The $21 billion-asset Texas Capital Bancshares and the $29 billion-asset Associated Banc-Corp are two of several banks that will likely release reserves, according to KBW.
It's just one more way that banks are starting to put the recent oil crash behind them.
During the second quarter, the industry scaled back on oil lending. Regional banks such as Comerica and the $125 billion-asset Regions slashed their exposure by 12% and 11%, respectively.
All that said, bankers aren't out of the woods yet. For instance, JPMorgan said in July that it boosted its reserve levels because of the downgrade of one large borrower.
"Although the oil and gas sector remains stressed and reserves will continue to be idiosyncratic, overall trends have been somewhat positive," JPMorgan Chief Financial Officer Marianne Lake told investors in July.
Mortgage Banking Boost
Low rates are expected to be a boon to mortgage banking fees.
Banks across the industry are expected to see gains in their mortgage businesses, as historically low rates encourage borrowers to refinance and buy new homes, Siefers said.
Mortgage fees are expected to increase compared with both last year and the prior quarter.
Interest rates on fixed-rate mortgages sunk to historic lows during the third quarter. The average rate on a 30-year fixed mortgage was 3.42% as of Sep. 29, compared with 3.85% a year earlier, according to Freddie Mac.
Purchase applications during the quarter also reached their highest level since December 2007.
An increase will likely benefit regional banks, such as the $123 billion-asset M&T Bancorp and the $195 billion-asset SunTrust Banks, said Marty Mosby, an analyst with Vining Sparks, in an Oct. 3 note to clients.
Continued Margin Squeeze
Tighter margins will continue to crimp profits.
Net interest margins are expected to fall by an average of 1 basis point from a year earlier and 2 basis points from the prior quarter, according to Cassidy.
The slow and steady decline in margins from quarter to quarter has eroded profitability over time. Margins for the entire industry have fallen 76 basis points from the first quarter of 2010, to 3.08% as of June 30, according to BankRegData.com.
Expect the pain to continue, as banks grapple with a flattening yield curve, according to industry analysts.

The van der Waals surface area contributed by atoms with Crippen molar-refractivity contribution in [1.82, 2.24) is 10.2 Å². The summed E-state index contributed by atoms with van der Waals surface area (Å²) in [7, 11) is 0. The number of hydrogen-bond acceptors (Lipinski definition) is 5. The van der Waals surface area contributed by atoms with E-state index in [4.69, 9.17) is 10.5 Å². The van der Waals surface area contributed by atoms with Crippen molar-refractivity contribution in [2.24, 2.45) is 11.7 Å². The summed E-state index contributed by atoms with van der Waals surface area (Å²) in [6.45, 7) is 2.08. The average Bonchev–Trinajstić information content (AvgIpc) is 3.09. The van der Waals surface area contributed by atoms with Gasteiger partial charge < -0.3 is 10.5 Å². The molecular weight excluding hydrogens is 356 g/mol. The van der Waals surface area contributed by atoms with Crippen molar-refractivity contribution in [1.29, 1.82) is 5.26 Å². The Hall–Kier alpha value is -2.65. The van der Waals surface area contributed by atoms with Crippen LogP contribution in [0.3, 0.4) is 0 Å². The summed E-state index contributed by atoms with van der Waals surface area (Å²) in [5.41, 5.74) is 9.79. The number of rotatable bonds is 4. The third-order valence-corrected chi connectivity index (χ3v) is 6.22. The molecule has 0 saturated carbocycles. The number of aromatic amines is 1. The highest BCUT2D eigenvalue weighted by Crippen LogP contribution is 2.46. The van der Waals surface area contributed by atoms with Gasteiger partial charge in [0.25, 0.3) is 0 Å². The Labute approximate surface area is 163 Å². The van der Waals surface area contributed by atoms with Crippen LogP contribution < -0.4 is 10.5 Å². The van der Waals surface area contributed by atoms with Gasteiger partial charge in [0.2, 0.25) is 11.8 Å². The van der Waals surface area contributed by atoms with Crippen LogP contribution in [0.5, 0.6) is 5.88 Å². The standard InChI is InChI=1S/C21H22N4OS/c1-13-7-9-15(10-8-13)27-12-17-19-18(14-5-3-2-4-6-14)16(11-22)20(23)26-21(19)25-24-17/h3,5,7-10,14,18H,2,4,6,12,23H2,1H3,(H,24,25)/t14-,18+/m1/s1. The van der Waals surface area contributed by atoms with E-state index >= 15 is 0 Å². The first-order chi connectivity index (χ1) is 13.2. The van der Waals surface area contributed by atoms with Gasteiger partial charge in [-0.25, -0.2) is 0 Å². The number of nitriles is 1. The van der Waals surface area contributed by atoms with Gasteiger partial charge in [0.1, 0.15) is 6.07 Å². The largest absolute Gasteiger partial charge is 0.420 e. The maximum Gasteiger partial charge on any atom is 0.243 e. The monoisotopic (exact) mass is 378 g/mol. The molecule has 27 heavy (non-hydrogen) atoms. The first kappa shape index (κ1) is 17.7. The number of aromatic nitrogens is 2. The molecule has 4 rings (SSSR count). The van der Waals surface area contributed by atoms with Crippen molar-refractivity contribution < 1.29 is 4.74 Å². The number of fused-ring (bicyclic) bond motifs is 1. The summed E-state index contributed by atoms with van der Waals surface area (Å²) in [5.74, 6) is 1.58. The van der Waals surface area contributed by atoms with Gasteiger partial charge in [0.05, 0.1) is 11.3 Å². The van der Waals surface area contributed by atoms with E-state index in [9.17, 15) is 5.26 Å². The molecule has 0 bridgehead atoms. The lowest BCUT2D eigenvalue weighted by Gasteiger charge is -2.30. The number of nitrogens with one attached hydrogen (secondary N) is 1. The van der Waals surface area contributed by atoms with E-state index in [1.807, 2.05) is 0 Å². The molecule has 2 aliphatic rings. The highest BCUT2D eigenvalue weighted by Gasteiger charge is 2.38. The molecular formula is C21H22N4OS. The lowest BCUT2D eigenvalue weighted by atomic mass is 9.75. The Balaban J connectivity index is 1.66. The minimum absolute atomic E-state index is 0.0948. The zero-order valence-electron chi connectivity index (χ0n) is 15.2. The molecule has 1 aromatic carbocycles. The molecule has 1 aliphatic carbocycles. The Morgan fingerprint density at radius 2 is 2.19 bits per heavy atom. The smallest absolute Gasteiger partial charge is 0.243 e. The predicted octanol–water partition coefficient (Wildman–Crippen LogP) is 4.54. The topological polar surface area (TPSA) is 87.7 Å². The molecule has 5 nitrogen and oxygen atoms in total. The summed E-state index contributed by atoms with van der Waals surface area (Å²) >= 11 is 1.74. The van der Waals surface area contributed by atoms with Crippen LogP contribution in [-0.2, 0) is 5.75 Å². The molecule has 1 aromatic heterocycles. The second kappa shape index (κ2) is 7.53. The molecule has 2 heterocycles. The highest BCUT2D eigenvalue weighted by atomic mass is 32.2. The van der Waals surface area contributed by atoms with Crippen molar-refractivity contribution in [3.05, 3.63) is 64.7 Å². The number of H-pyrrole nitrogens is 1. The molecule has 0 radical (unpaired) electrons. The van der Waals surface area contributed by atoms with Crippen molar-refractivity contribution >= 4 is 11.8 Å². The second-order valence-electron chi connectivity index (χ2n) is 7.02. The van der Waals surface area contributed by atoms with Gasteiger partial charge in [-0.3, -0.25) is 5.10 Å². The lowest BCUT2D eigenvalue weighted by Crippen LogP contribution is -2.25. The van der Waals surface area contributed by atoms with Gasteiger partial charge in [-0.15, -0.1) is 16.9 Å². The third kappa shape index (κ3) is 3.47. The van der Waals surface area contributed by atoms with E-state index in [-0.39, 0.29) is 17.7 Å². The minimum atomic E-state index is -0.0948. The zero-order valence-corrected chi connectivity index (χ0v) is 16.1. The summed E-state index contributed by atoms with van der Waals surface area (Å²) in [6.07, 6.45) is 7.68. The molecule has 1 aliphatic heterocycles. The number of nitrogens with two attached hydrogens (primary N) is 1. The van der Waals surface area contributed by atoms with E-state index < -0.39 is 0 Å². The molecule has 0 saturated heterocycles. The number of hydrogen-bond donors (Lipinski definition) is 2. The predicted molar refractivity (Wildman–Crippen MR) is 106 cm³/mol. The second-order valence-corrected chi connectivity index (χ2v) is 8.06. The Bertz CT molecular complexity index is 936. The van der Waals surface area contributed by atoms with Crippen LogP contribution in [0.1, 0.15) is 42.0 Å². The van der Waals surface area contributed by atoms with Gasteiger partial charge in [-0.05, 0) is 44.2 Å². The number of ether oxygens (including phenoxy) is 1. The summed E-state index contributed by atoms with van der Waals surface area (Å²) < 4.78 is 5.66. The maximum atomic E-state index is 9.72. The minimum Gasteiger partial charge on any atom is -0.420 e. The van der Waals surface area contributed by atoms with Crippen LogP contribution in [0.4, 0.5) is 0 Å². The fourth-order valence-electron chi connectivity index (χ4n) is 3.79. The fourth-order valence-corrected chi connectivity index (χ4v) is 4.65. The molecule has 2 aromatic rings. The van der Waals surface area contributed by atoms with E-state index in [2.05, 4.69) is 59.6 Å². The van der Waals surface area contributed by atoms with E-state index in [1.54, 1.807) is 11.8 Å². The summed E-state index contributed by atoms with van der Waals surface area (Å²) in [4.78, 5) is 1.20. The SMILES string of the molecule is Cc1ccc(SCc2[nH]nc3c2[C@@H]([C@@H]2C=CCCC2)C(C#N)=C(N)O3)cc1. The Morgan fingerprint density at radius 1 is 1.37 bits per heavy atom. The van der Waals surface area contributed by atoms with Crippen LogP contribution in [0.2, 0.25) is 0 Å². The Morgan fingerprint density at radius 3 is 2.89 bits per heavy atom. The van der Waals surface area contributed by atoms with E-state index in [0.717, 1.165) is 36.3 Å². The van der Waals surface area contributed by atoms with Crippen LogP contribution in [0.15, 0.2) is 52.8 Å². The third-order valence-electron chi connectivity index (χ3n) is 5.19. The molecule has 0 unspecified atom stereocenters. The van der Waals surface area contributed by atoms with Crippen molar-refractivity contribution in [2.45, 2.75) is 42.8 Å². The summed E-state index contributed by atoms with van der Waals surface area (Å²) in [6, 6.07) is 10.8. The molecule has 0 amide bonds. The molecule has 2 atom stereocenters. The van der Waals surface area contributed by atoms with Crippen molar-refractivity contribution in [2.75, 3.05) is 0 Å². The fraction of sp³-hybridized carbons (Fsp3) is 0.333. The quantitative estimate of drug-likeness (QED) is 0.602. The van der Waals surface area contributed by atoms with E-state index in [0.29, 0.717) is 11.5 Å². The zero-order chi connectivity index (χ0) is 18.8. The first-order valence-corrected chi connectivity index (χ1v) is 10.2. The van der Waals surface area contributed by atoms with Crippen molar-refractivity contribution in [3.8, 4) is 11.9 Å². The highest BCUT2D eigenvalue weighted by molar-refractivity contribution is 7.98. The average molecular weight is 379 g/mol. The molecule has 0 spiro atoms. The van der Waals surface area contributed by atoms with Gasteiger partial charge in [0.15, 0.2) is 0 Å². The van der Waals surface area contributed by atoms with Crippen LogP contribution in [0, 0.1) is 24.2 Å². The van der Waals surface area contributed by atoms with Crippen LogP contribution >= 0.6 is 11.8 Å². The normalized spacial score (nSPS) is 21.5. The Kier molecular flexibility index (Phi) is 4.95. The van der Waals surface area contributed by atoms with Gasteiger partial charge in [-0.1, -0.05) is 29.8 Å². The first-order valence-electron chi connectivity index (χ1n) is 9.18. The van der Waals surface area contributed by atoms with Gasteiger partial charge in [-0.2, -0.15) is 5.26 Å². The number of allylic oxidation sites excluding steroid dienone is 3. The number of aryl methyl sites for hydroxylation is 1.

The recent rise in the London interbank offered rate, or Libor, has also helped.
The three-month Libor has continued to edge upward during the third quarter, reaching 0.85% as of Sep. 27, compared with about 0.65% at the beginning of July, according to the Federal Reserve Bank of St. Louis.
Still, the uptick in Libor is expected to be temporary — an offshoot associated with new money market rules set to take effect this month. And banks that aren't sensitive to the three-month Libor won't notice the blip anyway.
"The way I've characterized it is, it's better than nothing," Siefers said.
More Costs to Cut
Chipping away at costs will remain the primary way banks can boost earnings.
Within the past few months, Bank of America, Comerica and Fifth Third have all announced new multiyear plans to trim expenses and increase profits.
Analysts will be looking for details on how those plans are progressing — and whether other banks plan to eliminate staff or branches in the coming months.
"The problem with expenses going up in a rough revenue environment is that it's much more difficult to paint a good cost story," Siefers said.
Still, splashy cost-cutting plans aside, banks may not report a decline in overall expenses. Some are reinvesting the cost savings into other projects, such as new technology or compliance systems.
Plus, after years of cutting staff and pinching pennies, many bankers are running out of easy options.
U.S. Bancorp CEO Richard Davis last month said at the $433 billion-asset bank's investor day that costs will continue to rise in the coming months. Expenses have increased recently due to a mix of compliance, technology and marketing.
But Davis — who is known for his spending discipline — urged investors to consider those costs as necessary for long-term growth.
"No money will be spent that's not considered an investment," Davis said.